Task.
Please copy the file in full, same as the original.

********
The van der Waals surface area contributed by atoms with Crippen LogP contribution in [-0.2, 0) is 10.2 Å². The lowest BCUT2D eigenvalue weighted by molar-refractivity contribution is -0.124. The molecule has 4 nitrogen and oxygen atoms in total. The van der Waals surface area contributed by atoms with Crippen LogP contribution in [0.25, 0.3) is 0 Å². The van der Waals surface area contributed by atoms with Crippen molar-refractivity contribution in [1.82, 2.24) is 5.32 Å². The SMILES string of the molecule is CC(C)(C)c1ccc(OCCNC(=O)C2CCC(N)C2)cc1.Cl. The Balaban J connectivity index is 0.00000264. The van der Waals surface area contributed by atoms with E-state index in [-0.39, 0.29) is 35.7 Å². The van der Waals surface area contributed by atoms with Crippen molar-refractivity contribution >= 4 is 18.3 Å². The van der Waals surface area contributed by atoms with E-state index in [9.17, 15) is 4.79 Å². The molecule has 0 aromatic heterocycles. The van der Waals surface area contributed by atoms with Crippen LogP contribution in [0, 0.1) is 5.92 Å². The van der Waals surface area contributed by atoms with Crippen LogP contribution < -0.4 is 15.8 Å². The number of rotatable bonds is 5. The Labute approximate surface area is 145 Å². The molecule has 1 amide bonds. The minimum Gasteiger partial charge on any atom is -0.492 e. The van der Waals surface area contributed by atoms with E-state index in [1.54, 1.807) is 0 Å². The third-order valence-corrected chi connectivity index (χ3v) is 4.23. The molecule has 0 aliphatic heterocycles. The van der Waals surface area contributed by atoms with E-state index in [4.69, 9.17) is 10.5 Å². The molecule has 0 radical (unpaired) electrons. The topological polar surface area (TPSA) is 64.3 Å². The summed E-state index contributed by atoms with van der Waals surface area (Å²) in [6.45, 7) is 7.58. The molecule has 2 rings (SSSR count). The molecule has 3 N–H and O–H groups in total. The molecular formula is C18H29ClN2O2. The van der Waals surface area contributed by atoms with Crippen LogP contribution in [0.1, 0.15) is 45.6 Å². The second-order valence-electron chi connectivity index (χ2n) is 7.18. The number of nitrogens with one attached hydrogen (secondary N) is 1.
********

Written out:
The van der Waals surface area contributed by atoms with Crippen LogP contribution in [-0.2, 0) is 10.2 Å². The lowest BCUT2D eigenvalue weighted by molar-refractivity contribution is -0.124. The molecule has 4 nitrogen and oxygen atoms in total. The van der Waals surface area contributed by atoms with Crippen LogP contribution in [0.25, 0.3) is 0 Å². The van der Waals surface area contributed by atoms with Crippen molar-refractivity contribution in [1.82, 2.24) is 5.32 Å². The SMILES string of the molecule is CC(C)(C)c1ccc(OCCNC(=O)C2CCC(N)C2)cc1.Cl. The Balaban J connectivity index is 0.00000264. The van der Waals surface area contributed by atoms with E-state index in [-0.39, 0.29) is 35.7 Å². The van der Waals surface area contributed by atoms with Crippen molar-refractivity contribution >= 4 is 18.3 Å². The van der Waals surface area contributed by atoms with E-state index in [9.17, 15) is 4.79 Å². The molecule has 0 aromatic heterocycles. The van der Waals surface area contributed by atoms with Crippen LogP contribution in [0, 0.1) is 5.92 Å². The van der Waals surface area contributed by atoms with Crippen LogP contribution < -0.4 is 15.8 Å². The number of rotatable bonds is 5. The Labute approximate surface area is 145 Å². The molecule has 1 amide bonds. The minimum Gasteiger partial charge on any atom is -0.492 e. The van der Waals surface area contributed by atoms with E-state index in [1.54, 1.807) is 0 Å². The third-order valence-corrected chi connectivity index (χ3v) is 4.23. The molecule has 0 aliphatic heterocycles. The van der Waals surface area contributed by atoms with E-state index in [4.69, 9.17) is 10.5 Å². The molecule has 0 radical (unpaired) electrons. The topological polar surface area (TPSA) is 64.3 Å². The summed E-state index contributed by atoms with van der Waals surface area (Å²) in [6.45, 7) is 7.58. The molecule has 2 rings (SSSR count). The molecule has 3 N–H and O–H groups in total. The molecular formula is C18H29ClN2O2. The van der Waals surface area contributed by atoms with Crippen LogP contribution in [0.1, 0.15) is 45.6 Å². The second-order valence-electron chi connectivity index (χ2n) is 7.18. The number of nitrogens with one attached hydrogen (secondary N) is 1.